Birth rates and death rates together determine the population of a country. A country or region’s birth rate is calculated by considering the number of live births per 1000 population with respect to the time period measured in years. The birth rate is called natality and has a lot to do with demonstrating a country’s present development scenario and future.
According to the World Health Organisation, countries should know their birth rate and death rate to have well functioning. Knowing birth rate using statistics is better as compared to censuses because the demographic birth rate is taken every 10 years, thus they’re not the best source of data for birth rate. In contrast, accurate online statistics services like birth clocks are the closest possible to live updates on births recorded around the world.
This gives real-time updates on the increasing population of the world, helps you understand which current phenomena are impacting live birth rates, help you predict and prevent similar situations in the future. For instance, a gas leak tragedy in an area can lead to several mortal births of babies, and if this is noted in time, a system of better measures can be put into practice. When compared to the population, birth rates statistics also help us determine how sound the medical and healthcare facilities of different regions are.
The global birth rate in 2016 was calculated to be 18.5 births per 1000 total population whereas the death rate was calculated to be 7.8 per 1,000. The resulting RNI (Rate of Natural Increase) was thus 1.6 percent. The 2016 global birth demographics indicated that approximately 4 babies were born every second or about 256 births in a minute! Despite the good looking figures, a comparison to the statistics of 2012 and 2007 reveals that the birth rate had gone significantly lower by over 1 point in the decade.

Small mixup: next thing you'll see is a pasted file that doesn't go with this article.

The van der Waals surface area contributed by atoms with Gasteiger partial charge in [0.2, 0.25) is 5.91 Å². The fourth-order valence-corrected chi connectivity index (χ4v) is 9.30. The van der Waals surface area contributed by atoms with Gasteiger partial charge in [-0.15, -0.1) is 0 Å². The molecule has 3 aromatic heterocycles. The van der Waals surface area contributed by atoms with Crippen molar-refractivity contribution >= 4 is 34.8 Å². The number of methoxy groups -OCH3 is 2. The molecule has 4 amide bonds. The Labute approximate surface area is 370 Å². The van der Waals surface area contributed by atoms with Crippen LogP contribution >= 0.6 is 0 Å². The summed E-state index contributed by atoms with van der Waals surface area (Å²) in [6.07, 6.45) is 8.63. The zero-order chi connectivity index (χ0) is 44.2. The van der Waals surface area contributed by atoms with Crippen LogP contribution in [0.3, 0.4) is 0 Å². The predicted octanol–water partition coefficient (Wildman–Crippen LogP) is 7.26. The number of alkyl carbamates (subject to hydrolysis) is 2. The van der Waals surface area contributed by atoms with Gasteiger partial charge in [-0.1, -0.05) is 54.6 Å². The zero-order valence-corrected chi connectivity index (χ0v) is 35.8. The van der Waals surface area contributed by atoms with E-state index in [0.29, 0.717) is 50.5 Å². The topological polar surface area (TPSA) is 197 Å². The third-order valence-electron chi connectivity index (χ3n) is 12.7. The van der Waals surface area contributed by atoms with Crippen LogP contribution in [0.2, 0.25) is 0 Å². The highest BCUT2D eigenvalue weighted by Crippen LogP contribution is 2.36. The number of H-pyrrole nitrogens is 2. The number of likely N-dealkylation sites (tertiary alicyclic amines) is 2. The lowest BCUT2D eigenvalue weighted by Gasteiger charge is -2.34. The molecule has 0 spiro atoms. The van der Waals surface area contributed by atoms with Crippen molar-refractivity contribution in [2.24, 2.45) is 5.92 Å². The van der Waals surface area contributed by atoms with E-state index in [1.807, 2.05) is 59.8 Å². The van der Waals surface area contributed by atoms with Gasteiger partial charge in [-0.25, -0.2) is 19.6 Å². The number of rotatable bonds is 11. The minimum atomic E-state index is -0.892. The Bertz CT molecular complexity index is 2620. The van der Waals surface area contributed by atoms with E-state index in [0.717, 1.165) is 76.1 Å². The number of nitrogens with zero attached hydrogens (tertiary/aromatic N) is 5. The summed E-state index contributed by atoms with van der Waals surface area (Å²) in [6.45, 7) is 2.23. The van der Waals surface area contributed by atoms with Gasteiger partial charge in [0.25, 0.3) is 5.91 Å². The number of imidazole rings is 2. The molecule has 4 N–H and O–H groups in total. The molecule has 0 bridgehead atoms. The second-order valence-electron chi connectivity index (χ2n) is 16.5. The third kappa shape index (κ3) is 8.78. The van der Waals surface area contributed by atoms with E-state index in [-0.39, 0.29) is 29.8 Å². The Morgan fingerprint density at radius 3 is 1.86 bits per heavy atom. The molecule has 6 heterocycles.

A higher birth rate indicates a healthy country, however, it can have a negative impact on an already bustling population struggling to survive under limited resources. For instance, in developing countries, children are forced to illegally do laborious jobs or resort to street begging because the families on the lower side of the income graphs are not able to support their children. In these countries, birth rates are higher due to the lack of access to contraceptives, sex education, and family planning.
The crude birth rate of Canada was 10.33 in 2019. That means per 1,000 population of Canada had 10.33 births in the year 2019. This is a significant dip from 1970 when the birth rate as 16.61. According to Statista, the crude birth rate for Canada will be 10.5 in 2020.
The crude birth rate has a simple formula. We need to know the number of live births and the estimated population of the country.
Below is how we can find out any country's birth rate-
Number of live births x 1,000 / estimated population mid-year
We have to just put in the numbers to get the crude birth rate. Or, you can use our service for Canada birth rate.
Birth Measures and Trends in Canada
After peaking at 405,486 births in 1990, the number of births fell throughout the 1990s. In 2000, the registered births were 327,882; the lowest recorded birth rate since the second world war. Besides a dip in 2002, Canada showed a steady increase in the fertility rate since 2001 and reached a peak of 1.68 births per woman in 2008. In 2009, Quebec, Alberta, and British Columbia were one of the states with the highest number of births in Canada. Nunavut had the highest increase in the birth rate of 8.9%. However, ever since, the fertility rate has been spiraling down to reach 1.50 births per woman.
The fertility rates of Canada show a similar trend like the UK. The fertility rates are low in women under 30, while the rates are higher for older age groups. Nonetheless, the overall fertility rates dropped in every province of Canada.
Younger women in the age bracket of 15 - 19 experienced 50% lower fertility rates since 2000. However, for women aged between 35 - 39, the fertility rates went up 60%.
We have many reasons to put forward for the declining birth and fertility rates of current population of Canada. The wage of the average Canadian has not increased while the prices of houses have gone up. Additionally, there is also a lack of job security among the population.